What’s your purpose as you sit behind your desk at work? To get through the day to 5.30pm with the minimum of collateral damage to yourself and those you lead? To do your bit for the company bottom line? Or do you have a higher calling? Do you believe your quotidian effort actually contributes towards making the world a better place? The jaded and world- weary may scoff at such a sentiment but this isn’t a facetious, rhetorical question.
The corporate buzzword of the moment is ‘purpose’. Its advocates believe that business has to be about more than making money, and remind us that this idea would not have been new to the Cadburys, the Rowntrees or the founders of Lever Brothers, famously moral men with an eye on civic duty and benevolent stewardship. The purpose enthusiasts claim there’s a fundamental shift happening now – rather than a sole focus on profit maximisation, companies are rightly starting to focus once again on their wider role in society above and beyond making a profit.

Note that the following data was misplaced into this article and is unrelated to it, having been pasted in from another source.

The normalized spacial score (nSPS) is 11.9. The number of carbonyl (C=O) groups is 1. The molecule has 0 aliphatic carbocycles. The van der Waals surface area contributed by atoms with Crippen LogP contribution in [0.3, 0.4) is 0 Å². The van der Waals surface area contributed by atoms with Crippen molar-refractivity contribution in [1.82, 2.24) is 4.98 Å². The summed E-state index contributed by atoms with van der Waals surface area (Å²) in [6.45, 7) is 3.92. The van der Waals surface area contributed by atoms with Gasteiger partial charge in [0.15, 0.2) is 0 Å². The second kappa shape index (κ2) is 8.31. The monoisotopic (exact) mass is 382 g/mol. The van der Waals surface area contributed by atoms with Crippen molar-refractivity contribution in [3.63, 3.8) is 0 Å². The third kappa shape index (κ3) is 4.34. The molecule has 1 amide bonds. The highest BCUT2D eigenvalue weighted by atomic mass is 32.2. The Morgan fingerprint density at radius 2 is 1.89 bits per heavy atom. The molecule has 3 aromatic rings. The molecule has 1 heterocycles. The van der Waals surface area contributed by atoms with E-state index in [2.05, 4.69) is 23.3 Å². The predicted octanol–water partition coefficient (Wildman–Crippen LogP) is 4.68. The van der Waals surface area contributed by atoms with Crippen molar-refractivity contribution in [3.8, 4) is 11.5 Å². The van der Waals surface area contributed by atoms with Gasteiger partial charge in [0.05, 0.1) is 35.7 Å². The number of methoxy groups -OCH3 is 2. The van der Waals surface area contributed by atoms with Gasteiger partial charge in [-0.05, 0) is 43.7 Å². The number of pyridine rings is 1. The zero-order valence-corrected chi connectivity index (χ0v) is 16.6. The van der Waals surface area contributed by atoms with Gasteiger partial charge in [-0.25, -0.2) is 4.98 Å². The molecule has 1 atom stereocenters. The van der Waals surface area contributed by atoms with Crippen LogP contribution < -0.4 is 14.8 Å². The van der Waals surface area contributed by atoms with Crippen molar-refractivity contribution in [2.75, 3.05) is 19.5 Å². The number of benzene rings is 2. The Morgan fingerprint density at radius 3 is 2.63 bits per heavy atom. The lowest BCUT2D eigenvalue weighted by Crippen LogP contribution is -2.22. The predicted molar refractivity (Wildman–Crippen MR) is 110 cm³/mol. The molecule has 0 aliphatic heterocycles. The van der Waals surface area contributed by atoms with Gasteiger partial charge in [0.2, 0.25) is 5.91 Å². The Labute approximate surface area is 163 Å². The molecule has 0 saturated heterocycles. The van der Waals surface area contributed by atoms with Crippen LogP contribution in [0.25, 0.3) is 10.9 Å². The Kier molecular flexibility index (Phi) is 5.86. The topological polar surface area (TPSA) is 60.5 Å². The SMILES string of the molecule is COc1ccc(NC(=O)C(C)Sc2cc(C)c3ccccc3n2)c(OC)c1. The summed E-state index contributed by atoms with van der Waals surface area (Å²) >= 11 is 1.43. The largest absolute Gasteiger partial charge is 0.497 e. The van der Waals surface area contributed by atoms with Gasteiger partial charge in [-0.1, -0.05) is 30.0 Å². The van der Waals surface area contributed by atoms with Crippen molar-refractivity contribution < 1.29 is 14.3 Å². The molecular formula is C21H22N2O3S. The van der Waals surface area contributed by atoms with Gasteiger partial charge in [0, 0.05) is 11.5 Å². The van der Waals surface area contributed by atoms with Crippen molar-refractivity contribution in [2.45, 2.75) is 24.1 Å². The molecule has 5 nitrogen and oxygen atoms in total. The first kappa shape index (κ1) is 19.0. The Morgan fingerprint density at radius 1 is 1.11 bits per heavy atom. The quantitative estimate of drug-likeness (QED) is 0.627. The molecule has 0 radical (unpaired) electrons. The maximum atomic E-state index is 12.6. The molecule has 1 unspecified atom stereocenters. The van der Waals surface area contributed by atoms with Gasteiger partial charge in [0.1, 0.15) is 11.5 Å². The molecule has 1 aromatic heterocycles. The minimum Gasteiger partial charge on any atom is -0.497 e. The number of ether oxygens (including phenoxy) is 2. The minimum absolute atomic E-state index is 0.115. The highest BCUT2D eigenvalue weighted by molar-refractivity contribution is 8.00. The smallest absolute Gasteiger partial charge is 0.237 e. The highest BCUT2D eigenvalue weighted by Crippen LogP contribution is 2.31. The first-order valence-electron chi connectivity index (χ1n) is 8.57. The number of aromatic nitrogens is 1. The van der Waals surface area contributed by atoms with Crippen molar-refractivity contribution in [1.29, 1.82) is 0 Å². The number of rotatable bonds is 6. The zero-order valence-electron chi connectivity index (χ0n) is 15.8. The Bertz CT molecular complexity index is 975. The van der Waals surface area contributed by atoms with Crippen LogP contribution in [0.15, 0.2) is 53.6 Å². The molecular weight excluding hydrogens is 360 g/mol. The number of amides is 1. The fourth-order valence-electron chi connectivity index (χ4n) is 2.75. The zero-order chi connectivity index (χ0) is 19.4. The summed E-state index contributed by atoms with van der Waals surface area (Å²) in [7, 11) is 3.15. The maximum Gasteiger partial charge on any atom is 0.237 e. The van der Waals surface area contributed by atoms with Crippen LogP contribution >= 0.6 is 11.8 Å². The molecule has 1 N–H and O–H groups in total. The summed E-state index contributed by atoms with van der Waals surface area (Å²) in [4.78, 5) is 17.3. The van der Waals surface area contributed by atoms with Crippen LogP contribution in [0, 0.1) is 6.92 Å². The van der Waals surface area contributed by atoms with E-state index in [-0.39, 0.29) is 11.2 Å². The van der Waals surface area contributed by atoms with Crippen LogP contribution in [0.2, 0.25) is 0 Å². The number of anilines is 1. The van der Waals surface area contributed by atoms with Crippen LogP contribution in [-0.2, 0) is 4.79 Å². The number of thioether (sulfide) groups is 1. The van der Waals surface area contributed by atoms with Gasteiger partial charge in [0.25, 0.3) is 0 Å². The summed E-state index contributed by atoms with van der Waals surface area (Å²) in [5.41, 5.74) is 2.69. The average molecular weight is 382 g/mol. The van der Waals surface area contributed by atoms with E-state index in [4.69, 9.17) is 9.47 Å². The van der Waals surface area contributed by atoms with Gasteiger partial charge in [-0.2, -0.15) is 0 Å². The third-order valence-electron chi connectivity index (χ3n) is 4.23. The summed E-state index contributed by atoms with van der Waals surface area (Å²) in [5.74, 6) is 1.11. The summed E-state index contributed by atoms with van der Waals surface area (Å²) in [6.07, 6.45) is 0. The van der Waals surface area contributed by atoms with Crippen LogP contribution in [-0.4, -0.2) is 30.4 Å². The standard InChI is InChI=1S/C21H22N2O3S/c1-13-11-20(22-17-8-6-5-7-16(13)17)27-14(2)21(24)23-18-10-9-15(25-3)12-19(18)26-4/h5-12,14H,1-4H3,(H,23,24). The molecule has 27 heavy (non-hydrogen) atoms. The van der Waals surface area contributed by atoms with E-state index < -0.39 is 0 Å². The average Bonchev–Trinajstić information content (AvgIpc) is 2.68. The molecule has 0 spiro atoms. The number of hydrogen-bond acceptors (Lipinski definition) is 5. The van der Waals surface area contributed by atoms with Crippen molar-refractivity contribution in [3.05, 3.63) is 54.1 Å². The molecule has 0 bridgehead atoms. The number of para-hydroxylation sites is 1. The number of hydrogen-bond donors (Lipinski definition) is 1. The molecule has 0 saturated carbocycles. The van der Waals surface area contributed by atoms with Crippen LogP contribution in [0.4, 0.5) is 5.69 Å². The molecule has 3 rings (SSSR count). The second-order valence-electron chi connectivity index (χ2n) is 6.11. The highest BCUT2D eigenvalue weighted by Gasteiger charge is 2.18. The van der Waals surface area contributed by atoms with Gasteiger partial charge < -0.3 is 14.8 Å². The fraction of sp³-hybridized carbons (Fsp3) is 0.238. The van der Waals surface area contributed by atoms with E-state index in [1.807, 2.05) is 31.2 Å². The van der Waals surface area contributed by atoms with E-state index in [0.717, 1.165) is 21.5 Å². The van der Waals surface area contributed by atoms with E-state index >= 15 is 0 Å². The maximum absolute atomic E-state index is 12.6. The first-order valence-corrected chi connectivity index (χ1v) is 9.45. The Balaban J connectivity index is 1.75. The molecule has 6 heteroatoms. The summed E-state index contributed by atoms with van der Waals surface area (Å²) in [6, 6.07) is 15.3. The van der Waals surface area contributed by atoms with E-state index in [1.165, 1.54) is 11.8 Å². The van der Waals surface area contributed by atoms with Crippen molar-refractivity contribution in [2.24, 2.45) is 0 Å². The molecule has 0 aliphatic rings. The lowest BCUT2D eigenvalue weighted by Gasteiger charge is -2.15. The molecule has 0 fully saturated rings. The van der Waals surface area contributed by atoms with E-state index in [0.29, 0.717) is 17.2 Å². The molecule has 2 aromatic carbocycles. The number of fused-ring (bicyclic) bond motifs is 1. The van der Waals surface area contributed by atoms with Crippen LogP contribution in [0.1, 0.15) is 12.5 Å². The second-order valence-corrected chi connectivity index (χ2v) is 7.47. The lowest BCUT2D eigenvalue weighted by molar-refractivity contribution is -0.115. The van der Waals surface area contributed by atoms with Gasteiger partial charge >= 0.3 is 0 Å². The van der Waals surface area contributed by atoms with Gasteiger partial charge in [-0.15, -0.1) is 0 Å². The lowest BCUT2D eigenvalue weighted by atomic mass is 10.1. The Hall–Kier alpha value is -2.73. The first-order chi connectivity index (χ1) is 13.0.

Those who reject this supposition will also go back to the 19th century and point out that the top-hatted men whose iron, banks and railroads made industrial America the top nation (thus unseating those quaint Quakering and moralistic Brits) were known as ‘robber barons’ for their unscrupulous business practices, not their civic-minded philanthropy.